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The Verse of the Sword: an unqualified tafsir

By Davi Barker, M4L

April 11, 2010


Qur’an 9:5, “Fight and slay the pagans wherever ye find them, and seize them, beleaguer them, and lie in wait for them in every stratagem (of war).”

Sounds scary right? It’s known as “The Verse of the Sword”, and admittedly many Muslims have used this verse to justify their corrupt intentions. However, it does not establish a doctrine of perpetual violent jihad against all non-Muslims for all time, as the Anti-Muslim Brain Trust would have you believe. I will show this, and then we’ll discuss some principles which I believe can be derived from this verse and it’s context.

As with any attempt at exegesis of the Quran, I begin with my standard disclaimer, Caveat Emptor. Buyer beware. Any scholar of Islam worth half his weight in date pits knows more about these issues than a layman like me. I am unqualified. I firmly believe that civil disagreement is the crucible of Truth, and that reason and evidence are it’s flame. I invite such evidence. As always, there is no compulsion in religion. Everything right and True is from Allah, not from Al Azhar, not from Al Jazeera, not from Al Qaida, but from Allah. So, don’t be pointing at me on The Last Day.

For this discussion my first reference is my Yusif Ali translation of the Quran, which has very thorough footnotes. My second reference is “Muhammad the Prophet” by Maulana Muhammad Ali, a biography of the Prophet’s life from the Hadith. It’s admittedly not the best biography out there, but it’s concise and I’ll be summarizing.

Whenever attempting to interpret any verse of any scripture it’s important not to ignore the surrounding verses. This alone will be a sufficient rebuttal, but to pry the full intended meaning it’s important to consider the complete context in which it was first revealed. This is especially important with the Quran, because often the verses were given to specific people in specific circumstances which are not actually expressed in the text. The Verse of the Sword appears in the first part of Surah al-Tawba (Repentance), revealed in the fall of 630 AD in Medina. Here’s the context:

Muhammad and the Muslims were driven out of Mecca by torture and ostracism, which they patiently and passively endured without violent resistance for years. In 622 they were invited to settle in Yathrib, 200 miles north of Mecca, which became known as Medina.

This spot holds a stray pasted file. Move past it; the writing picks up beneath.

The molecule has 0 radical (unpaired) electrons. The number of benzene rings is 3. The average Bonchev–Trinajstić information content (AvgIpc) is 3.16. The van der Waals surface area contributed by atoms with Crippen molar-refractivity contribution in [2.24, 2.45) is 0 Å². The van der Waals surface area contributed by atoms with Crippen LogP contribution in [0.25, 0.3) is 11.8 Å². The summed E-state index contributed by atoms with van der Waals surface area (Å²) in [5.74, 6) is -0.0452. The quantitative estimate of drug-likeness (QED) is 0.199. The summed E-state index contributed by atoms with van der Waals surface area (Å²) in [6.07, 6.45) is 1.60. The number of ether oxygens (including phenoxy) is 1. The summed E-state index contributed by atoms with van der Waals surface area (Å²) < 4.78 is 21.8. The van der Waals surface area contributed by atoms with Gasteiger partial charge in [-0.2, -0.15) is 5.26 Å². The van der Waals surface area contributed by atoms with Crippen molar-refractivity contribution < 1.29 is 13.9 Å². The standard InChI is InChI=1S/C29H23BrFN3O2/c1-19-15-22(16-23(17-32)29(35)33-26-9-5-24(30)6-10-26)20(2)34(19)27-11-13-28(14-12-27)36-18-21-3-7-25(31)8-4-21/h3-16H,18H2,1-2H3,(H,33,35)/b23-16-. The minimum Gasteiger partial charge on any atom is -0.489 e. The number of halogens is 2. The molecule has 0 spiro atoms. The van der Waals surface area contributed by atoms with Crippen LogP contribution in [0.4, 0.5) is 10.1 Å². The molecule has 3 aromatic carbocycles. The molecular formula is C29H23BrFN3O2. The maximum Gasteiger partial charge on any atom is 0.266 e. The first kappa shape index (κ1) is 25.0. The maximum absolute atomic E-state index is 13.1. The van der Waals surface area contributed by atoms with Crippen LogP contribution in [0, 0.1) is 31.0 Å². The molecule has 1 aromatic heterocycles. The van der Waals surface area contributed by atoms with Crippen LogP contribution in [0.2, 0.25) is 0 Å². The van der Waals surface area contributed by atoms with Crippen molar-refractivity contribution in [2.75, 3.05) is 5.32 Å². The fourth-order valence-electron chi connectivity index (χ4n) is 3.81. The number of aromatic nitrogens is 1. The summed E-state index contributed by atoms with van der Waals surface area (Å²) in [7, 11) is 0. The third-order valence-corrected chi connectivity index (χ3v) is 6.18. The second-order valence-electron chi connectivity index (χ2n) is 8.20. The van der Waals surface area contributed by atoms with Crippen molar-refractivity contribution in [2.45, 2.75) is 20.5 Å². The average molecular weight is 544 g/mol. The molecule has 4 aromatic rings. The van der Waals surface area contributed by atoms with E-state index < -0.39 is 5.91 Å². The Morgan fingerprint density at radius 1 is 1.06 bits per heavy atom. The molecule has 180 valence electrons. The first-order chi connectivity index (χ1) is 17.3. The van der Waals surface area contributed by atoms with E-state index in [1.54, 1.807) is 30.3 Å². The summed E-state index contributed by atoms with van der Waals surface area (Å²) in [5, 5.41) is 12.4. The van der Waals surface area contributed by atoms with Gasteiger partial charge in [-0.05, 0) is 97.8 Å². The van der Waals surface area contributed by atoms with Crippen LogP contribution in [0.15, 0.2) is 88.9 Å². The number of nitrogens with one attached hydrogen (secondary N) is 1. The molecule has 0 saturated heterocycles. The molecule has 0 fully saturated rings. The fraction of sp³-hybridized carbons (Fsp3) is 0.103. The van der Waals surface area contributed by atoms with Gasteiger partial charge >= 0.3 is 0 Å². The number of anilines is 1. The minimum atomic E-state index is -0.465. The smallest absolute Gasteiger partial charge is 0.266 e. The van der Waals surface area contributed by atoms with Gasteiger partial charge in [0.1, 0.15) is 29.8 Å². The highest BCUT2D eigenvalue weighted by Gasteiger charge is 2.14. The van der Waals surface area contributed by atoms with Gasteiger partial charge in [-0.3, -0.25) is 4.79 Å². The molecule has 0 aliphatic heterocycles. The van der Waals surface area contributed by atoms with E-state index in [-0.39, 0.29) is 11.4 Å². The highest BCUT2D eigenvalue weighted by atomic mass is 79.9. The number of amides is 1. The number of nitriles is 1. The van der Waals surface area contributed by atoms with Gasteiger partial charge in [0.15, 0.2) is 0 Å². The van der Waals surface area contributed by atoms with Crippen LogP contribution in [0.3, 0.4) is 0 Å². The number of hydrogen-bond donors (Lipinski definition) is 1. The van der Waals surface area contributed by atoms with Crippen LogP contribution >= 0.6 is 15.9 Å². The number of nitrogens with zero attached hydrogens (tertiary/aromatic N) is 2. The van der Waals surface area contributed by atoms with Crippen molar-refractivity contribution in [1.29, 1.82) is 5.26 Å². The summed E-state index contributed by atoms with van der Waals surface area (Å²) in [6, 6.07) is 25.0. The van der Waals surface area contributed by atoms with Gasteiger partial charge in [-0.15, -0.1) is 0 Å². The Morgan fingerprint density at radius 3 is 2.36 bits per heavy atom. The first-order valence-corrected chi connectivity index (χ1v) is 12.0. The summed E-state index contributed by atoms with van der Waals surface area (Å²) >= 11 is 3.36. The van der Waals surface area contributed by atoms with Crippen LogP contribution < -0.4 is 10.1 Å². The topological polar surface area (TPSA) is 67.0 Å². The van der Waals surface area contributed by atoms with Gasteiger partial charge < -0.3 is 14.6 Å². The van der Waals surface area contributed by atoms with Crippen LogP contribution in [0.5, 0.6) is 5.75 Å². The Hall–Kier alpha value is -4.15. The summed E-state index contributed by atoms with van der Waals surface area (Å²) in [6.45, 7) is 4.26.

By 628 the Muslims numbered about 1,400 believers, and Muhammad lead a group of them on a pilgrimage to Mecca. Under tribal tradition all Arabs, regardless of religion, had a right to visit the Kabba during the pilgrimage months. Also, all the tribes of Arabia observed a pact of nonaggression during that time, and agreed that no blood could be shed within the Holy Sanctuary of the Kabba.

The Muslim pilgrims were halted on the road to Mecca by 200 horsemen from the Quraish, the dominant tribe of Mecca. They were forced to make camp near Hudaibiyah, a small well outside of Mecca. Then Muhammad sent Uthman ibn Affan to assure the tribal chiefs that their intentions were peaceful and to negotiate for permission to make the pilgrimage and leave without incident. The Meccans refused, but agreed to allow the Muslims to make the pilgrimage the following year, so long as their swords remained sheathed and stowed in their bags. They also agreed to a 10 year peace treaty between Mecca and Medina and affirmed the validity of all private contracts between individuals from either side. Muhammad accepted the terms, against the advice of his companions, and this became known as the Treaty of Hudaibiyah.

For the first time the people of Mecca were free to visit family members in Medina they hadn’t seen in the 7 years since the Muslim expulsion from Mecca. As a result more Meccans accepted Islam in the next two years than during the 13 years that Muhammad actually lived in Mecca.

During the period of the treaty the Banu Khuzaah, a Bedouin tribe allied with Medina, made camp near the Kabba during the days allowed in the agreement. During the night they were attacked by the Benu Bakr, a tribe allied with Mecca. The Quraishi chiefs aided the Banu Bakr with men and arms. This attack was a two fold offense. It breached the Treaty of Hudaibiyah, but also it breached age old tribal traditions which held that war could not be waged in the sacred months, and that blood could not be shed in the Holy Sanctuary. Once word of this reached Muhammad he offered the chiefs of the Quraish three options. The first was to pay restitution to the families of the Banu Khuzaah who were killed. The second was to disassociate with Banu Bakr and turn them out of Mecca. The third was to declare the treaty broken and declare war with the Muslims. The Quraish accepted the third, and preparations were made for war.

This Surrah was revealed in the final portion of the sacred months, after war had been declared, but before the attack was made. So, let’s look again. But this time, we’ll also read the verses on either side.

9:4 “The treaties are not dissolved with those pagans with whom ye have entered into alliance and who have not subsequently failed you in aught, nor aided any one against you. So fulfill your engagements with them to the end of their term: for Allah loveth the righteous.”

It could not be more obvious that this does not apply to ALL pagans. Those pagans who honored their agreement are not involved. It is only directed toward the Banu Bakr who violated the treaty, and the Quraishi chiefs who aided them. To all other pagans, this verse affirms the pact through to the end of the term, which is the remaining eight years of the treaty.

And then the big scary line:

9:5 “But when the sacred months are past, then fight and slay the pagans wherever ye find them, an seize them, beleaguer them, and lie in wait for them in every stratagem (of war). but if they repent, and establish regular prayers and practice regular charity, then open the way for them: for Allah is Oft-forgiving, Most Merciful.”